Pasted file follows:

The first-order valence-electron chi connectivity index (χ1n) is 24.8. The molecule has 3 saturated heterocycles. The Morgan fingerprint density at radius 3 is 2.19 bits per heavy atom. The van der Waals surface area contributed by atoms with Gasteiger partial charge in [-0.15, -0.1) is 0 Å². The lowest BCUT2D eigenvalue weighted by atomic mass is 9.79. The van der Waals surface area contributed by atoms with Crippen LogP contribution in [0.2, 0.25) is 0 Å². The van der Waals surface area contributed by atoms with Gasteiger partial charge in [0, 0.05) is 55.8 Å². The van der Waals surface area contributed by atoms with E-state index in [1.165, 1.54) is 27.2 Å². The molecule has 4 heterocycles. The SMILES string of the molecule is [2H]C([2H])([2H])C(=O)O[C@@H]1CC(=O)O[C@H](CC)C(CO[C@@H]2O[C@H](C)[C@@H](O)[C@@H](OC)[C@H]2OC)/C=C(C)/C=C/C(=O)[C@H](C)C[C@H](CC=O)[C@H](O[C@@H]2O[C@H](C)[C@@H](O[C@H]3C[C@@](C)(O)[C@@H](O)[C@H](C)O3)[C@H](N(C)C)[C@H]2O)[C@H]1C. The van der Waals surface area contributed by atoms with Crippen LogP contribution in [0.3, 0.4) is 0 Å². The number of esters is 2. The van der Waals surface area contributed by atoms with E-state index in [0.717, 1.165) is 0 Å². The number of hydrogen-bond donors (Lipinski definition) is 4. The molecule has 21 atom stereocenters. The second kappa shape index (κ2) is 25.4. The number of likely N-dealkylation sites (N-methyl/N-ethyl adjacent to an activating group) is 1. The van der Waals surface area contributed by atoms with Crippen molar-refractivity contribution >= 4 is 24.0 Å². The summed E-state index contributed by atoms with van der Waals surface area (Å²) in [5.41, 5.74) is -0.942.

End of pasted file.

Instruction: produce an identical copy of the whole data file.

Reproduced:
The first-order valence-electron chi connectivity index (χ1n) is 24.8. The molecule has 3 saturated heterocycles. The Morgan fingerprint density at radius 3 is 2.19 bits per heavy atom. The van der Waals surface area contributed by atoms with Gasteiger partial charge in [-0.15, -0.1) is 0 Å². The lowest BCUT2D eigenvalue weighted by atomic mass is 9.79. The van der Waals surface area contributed by atoms with Crippen LogP contribution in [0.2, 0.25) is 0 Å². The van der Waals surface area contributed by atoms with Gasteiger partial charge in [0, 0.05) is 55.8 Å². The van der Waals surface area contributed by atoms with E-state index in [1.165, 1.54) is 27.2 Å². The molecule has 4 heterocycles. The SMILES string of the molecule is [2H]C([2H])([2H])C(=O)O[C@@H]1CC(=O)O[C@H](CC)C(CO[C@@H]2O[C@H](C)[C@@H](O)[C@@H](OC)[C@H]2OC)/C=C(C)/C=C/C(=O)[C@H](C)C[C@H](CC=O)[C@H](O[C@@H]2O[C@H](C)[C@@H](O[C@H]3C[C@@](C)(O)[C@@H](O)[C@H](C)O3)[C@H](N(C)C)[C@H]2O)[C@H]1C. The van der Waals surface area contributed by atoms with Crippen LogP contribution in [0.3, 0.4) is 0 Å². The number of esters is 2. The van der Waals surface area contributed by atoms with E-state index in [0.717, 1.165) is 0 Å². The number of hydrogen-bond donors (Lipinski definition) is 4. The molecule has 21 atom stereocenters. The second kappa shape index (κ2) is 25.4. The number of likely N-dealkylation sites (N-methyl/N-ethyl adjacent to an activating group) is 1. The van der Waals surface area contributed by atoms with Crippen molar-refractivity contribution >= 4 is 24.0 Å². The summed E-state index contributed by atoms with van der Waals surface area (Å²) in [5.41, 5.74) is -0.942.